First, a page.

Iron Deficiency

Iron helps the body in many important processes. For example, it is an essential part of haemoglobin, the red pigment in our blood that allows it to carry oxygen around the body.

Low iron levels
If iron levels are low, the amount of haemoglobin in our red blood cells, as well as the number of red blood cells, is reduced. This is called anaemia.
Symptoms include tiredness and lethargy, difficulty concentrating and a shortened attention span.

All the tissues and cells in the body depend on oxygen to function properly; if they receive less oxygen, they won’t work so well.

On average, adult men need 8.7mg of iron a day. For women the figure is 14.8mg.

Foods containing iron
Red meat is the richest source of iron. The iron in animal sources is absorbed easily by the body.
There is also iron in pulses (such as lentils and beans), dried fruit, green leafy vegetables, nuts and seeds, and in fortified breakfast cereals. The iron in these foods is not so easily absorbed by the body

Liver is another rich source of iron, but it is also very high in vitamin A. So if you eat liver or liver products such as pâté every week, you might want to choose not to have it more often and you should avoid taking supplements containing vitamin A or fish liver oils (which are high in vitamin A).

People at a higher risk of osteoporosis, which includes women who have been through the menopause and older men, should also avoid having too much vitamin A.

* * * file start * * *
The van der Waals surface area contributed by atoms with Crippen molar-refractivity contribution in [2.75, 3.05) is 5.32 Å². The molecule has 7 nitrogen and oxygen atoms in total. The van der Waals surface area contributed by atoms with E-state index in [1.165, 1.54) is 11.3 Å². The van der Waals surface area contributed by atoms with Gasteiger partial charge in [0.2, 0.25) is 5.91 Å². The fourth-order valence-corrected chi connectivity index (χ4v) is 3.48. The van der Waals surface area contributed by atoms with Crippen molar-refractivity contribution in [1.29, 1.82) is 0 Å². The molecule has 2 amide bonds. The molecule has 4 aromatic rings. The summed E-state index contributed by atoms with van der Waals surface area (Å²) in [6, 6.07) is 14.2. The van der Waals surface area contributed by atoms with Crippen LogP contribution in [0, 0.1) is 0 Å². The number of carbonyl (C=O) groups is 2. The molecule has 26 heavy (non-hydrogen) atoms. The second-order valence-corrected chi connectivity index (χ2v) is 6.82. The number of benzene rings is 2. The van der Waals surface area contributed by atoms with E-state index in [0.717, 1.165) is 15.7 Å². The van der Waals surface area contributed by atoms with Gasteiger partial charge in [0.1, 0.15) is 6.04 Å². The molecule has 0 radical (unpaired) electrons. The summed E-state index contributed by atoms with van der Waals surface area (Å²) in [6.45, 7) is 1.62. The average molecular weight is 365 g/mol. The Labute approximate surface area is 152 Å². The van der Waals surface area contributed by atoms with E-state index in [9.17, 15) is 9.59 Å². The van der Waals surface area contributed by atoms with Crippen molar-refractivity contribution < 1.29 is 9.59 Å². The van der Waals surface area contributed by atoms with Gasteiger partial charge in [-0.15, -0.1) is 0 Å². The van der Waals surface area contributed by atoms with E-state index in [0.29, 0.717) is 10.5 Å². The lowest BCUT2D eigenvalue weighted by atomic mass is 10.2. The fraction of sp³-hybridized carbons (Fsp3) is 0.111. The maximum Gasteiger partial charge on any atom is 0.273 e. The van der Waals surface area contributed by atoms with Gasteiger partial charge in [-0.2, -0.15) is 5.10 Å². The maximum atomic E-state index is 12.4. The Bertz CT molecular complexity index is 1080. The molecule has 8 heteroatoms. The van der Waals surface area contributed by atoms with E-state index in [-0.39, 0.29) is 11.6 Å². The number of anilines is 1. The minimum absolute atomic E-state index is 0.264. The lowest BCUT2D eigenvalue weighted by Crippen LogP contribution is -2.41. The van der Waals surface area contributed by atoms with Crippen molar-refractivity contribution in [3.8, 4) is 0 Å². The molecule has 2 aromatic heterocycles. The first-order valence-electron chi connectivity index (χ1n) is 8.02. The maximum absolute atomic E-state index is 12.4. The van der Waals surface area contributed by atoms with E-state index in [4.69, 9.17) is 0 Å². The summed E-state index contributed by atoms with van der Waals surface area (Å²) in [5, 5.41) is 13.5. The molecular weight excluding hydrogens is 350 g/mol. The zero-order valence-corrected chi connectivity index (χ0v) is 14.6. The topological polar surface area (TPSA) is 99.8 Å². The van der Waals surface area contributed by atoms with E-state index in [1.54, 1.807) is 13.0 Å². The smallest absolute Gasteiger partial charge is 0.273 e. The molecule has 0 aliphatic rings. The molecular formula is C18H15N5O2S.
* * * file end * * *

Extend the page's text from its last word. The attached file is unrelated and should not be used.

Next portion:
If you’re pregnant, or thinking of becoming pregnant you should avoid eating liver and liver products because of the amount of vitamin A they contain.

Eating a balanced diet that includes food from the iron rich food list can help prevent iron deficiency.

Iron Deficiency Anemia is a condition where a person has inadequate amounts of iron to meet body demands. It is a decrease in the amount of red cells in the blood caused by having too little iron.
Excellent Sources
-Clams
-Pork Liver
-Oysters
-Chicken Liver
-Mussels
-Beef Liver

Good Sources
-Beef
-Shrimp
-Sardines
-Turkey

Recommended daily intake of iron
-Children from birth to age 6 months – 10 mg daily
-Children from ages 6 months to 4 years – 15 mg daily
-Females ages 11 to 50 – 18 mg
-Females over age 50 – 10 mg
-Pregnant women – 30 to 60 mg
-Males ages 10 to 18 – 18 mg
-Males over age 19 – 10 mg

Iron Absorption Enhancers
-Meat/fish/poultry
-Fruits: Orange, Orange Juice, cantaloupe, strawberries, grapefruit etc
-Vegetables: Broccoli, brussels sprouts, tomato, tomato juice, potato, green & red peppers
-White wine

Source: http://www.healthcastle.com/iron.shtml

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